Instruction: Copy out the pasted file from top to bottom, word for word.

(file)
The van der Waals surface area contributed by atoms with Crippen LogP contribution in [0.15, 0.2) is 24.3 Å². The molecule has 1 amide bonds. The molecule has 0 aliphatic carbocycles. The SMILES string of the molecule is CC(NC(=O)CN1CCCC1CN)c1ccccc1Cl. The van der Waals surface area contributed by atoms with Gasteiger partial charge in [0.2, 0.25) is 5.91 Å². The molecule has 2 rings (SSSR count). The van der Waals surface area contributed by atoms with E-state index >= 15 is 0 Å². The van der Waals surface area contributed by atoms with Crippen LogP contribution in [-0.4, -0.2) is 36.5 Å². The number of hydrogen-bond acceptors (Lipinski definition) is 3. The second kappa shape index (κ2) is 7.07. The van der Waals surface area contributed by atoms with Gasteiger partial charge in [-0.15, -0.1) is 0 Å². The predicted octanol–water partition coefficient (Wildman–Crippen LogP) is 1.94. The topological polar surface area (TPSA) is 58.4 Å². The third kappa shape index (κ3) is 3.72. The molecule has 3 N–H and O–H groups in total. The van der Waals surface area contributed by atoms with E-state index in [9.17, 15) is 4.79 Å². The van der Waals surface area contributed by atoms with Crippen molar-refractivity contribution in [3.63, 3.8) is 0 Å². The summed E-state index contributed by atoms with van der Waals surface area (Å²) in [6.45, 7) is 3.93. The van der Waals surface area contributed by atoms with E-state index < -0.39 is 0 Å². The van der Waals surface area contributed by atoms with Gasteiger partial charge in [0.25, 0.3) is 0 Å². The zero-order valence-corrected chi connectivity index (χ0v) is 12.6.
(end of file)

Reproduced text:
The van der Waals surface area contributed by atoms with Crippen LogP contribution in [0.15, 0.2) is 24.3 Å². The molecule has 1 amide bonds. The molecule has 0 aliphatic carbocycles. The SMILES string of the molecule is CC(NC(=O)CN1CCCC1CN)c1ccccc1Cl. The van der Waals surface area contributed by atoms with Gasteiger partial charge in [0.2, 0.25) is 5.91 Å². The molecule has 2 rings (SSSR count). The van der Waals surface area contributed by atoms with E-state index >= 15 is 0 Å². The van der Waals surface area contributed by atoms with Crippen LogP contribution in [-0.4, -0.2) is 36.5 Å². The number of hydrogen-bond acceptors (Lipinski definition) is 3. The second kappa shape index (κ2) is 7.07. The van der Waals surface area contributed by atoms with Gasteiger partial charge in [-0.15, -0.1) is 0 Å². The predicted octanol–water partition coefficient (Wildman–Crippen LogP) is 1.94. The topological polar surface area (TPSA) is 58.4 Å². The third kappa shape index (κ3) is 3.72. The molecule has 3 N–H and O–H groups in total. The van der Waals surface area contributed by atoms with E-state index in [9.17, 15) is 4.79 Å². The van der Waals surface area contributed by atoms with Crippen molar-refractivity contribution in [3.63, 3.8) is 0 Å². The summed E-state index contributed by atoms with van der Waals surface area (Å²) in [6.45, 7) is 3.93. The van der Waals surface area contributed by atoms with E-state index < -0.39 is 0 Å². The van der Waals surface area contributed by atoms with Gasteiger partial charge in [0.25, 0.3) is 0 Å². The zero-order valence-corrected chi connectivity index (χ0v) is 12.6.